Biblical People, Places, and Things

We are in the midst of forum week and are excited to bring you another training post by forum MVP Mark Barnes. Mark is the pastor of Bethel Evangelical Church in Swansea, UK, and author of the Unofficial Tutorial Videos for Logos 4.

One of the great features in Logos Bible Software 4 is the Bible Facts tool, otherwise known as Biblical People, Biblical Places and Biblical Things. These three tools come with most Logos 4 base packages, and gather an immense amount of information from across your library in seconds. If you’re interested in a person, place or even a “thing” in the Bible, then these tools should be your first port of call. In this tutorial, we’re going to concentrate on Biblical Places (but Biblical People and Things work in just the same way).

Accessing Biblical Places

There are four ways to get access to Biblical Places. The easiest is to choose Biblical Places from the tools menu and then type the name of the place you want in the Biblical Places reference box, or use the Passage Guide (if the passage you’ve chosen mentions a place by name). Advanced users sometimes prefer to type “open biblical places” or even “open biblical places to Antioch” in the command bar. But another great way to access it to right click on a place name in most Bibles, make sure that Place is selected on the right-hand side of the menu, then click Biblical Places on the left. (Click on the images below to see them full sized.)

A Wealth of Information

Once Biblical Places is open to the place you’re interested in you’ll find it incredibly easy to access a wealth of information about that place.

In the top ribbon bar, you’ll find from left to right:

  1. A brief description of the place, and a list of all the Bible verses where it’s mentioned (you can click the … to see more). Biblical Places knows when the same place has different names, and where two different places have the same name. So if you select Jerusalem, Logos also includes references to the City of David that refer to Jerusalem, but doesn’t include the references to City of David that refer to Bethlehem.
  2. A list of all the dictionary articles about that place
  3. Other relevant links (to related places, people or things; to Wikipedia; and to Google maps)
  4. An overview of the map currently displayed in the main window

In the bottom ribbon bar you’ll find from left to right:

  • Thumbnails of interactive Logos maps that mention the place
  • A thumbnail of the special interactive Biblical World Map
  • Thumbnails of Logos InfoGraphics that are related to this place
  • Thumbnails of static maps and images from many resources in your library that are related to this place

If you can’t see all this on your screen, click the small left and right arrows at the end of the ribbon bars to scroll, or maximise the window to make it bigger. You can hover over any of the thumbnails in the bottom bar, to see a preview. Then just click to have it shown in the main window. (In the Biblical People tool, the maps are replaced by Family Trees and other diagrams showing the relationships between people.)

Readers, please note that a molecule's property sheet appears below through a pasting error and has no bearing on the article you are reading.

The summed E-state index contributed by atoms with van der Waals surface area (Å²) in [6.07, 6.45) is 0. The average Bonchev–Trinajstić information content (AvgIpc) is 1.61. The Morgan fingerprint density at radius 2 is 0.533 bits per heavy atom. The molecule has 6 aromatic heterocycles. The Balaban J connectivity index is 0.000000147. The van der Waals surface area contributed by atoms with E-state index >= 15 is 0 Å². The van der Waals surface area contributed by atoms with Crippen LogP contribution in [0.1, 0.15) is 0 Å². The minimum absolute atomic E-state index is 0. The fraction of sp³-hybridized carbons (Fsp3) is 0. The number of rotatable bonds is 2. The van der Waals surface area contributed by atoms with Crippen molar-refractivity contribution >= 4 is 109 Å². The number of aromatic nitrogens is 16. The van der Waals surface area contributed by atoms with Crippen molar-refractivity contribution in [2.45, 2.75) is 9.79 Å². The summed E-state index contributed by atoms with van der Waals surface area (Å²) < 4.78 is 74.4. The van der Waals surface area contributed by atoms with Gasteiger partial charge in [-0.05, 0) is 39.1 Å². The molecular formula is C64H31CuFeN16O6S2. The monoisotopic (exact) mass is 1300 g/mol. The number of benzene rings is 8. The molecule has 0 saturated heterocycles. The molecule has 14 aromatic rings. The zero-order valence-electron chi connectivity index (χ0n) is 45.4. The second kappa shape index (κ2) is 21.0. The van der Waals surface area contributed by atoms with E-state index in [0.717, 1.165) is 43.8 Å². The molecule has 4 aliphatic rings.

If you can’t see the image or map very well, you can use the ‘Actual Size’ and ‘Fit’ buttons at the top of the screen to change the zoom level, or you can use the mouse-wheel to zoom more precisely. If the map or image is bigger than the window, you can grab it to scroll around. If you want to use the map or image elsewhere, you can right-click on it to copy, save, print or send it to Powerpoint.

Interactive Maps vs. Static Maps

You’ll notice from the list above that there are two types of maps shown, and understanding the different will prevent much head-scratching later. On the left are interactive maps, sometimes called dynamic maps. These were created especially by Logos for the Biblical Places tool. On the right are static maps, which come from other resources in your library. What makes interactive maps so much better than static maps is that with interactive maps:

  • You can zoom right in and still have fantastic quality
  • You can hover over any of the place names to get a brief description
  • You can click on any place name to switch Biblical Places to focus on that place
  • You can open Google Maps to any location on the map (and therefore get a contemporary satellite view, or see what modern towns are nearby)
  • You can use the Find Tool (CTRL+F) to locate other places on the map
  • You can measure distances between two points

Most places will have several maps, but there’s one interactive map that’s worth pointing out specifically. It’s the Biblical World map, and it’s always the right-most interactive map (the last one before the Infographics and static images/maps). The Biblical World map is important because it lists every place. As you zoom in, more and more detail is added, and it should be your map of choice when you want to see how a place relates to other places nearby, as in the screenshot below.

Let me finish by showing you how to measure distances between two places on any interactive map (there’s more information about the other features mentioned in the video below). All you need to do is hold down the CTRL button, then click the mouse button on the place you want to start calculating this distance from. Then, continue to hold the button and move the mouse around the map. The distance calculated as you do, in both miles and kilometres. You can see below that Gilgal is nearly 30 miles from Joppa.

 

If you never used the full power of Biblical Places, why not try some these features now? But this tutorial has explained only some of the great features available. To find out even more, you can watch or download the Unofficial Tutorial video on Bible Facts, which also covers Biblical People and Biblical Things.

Have a Logos 4 feature that you would like to see a post on? Leave us a comment and let us know! Then head over the forums to check out Forum Week.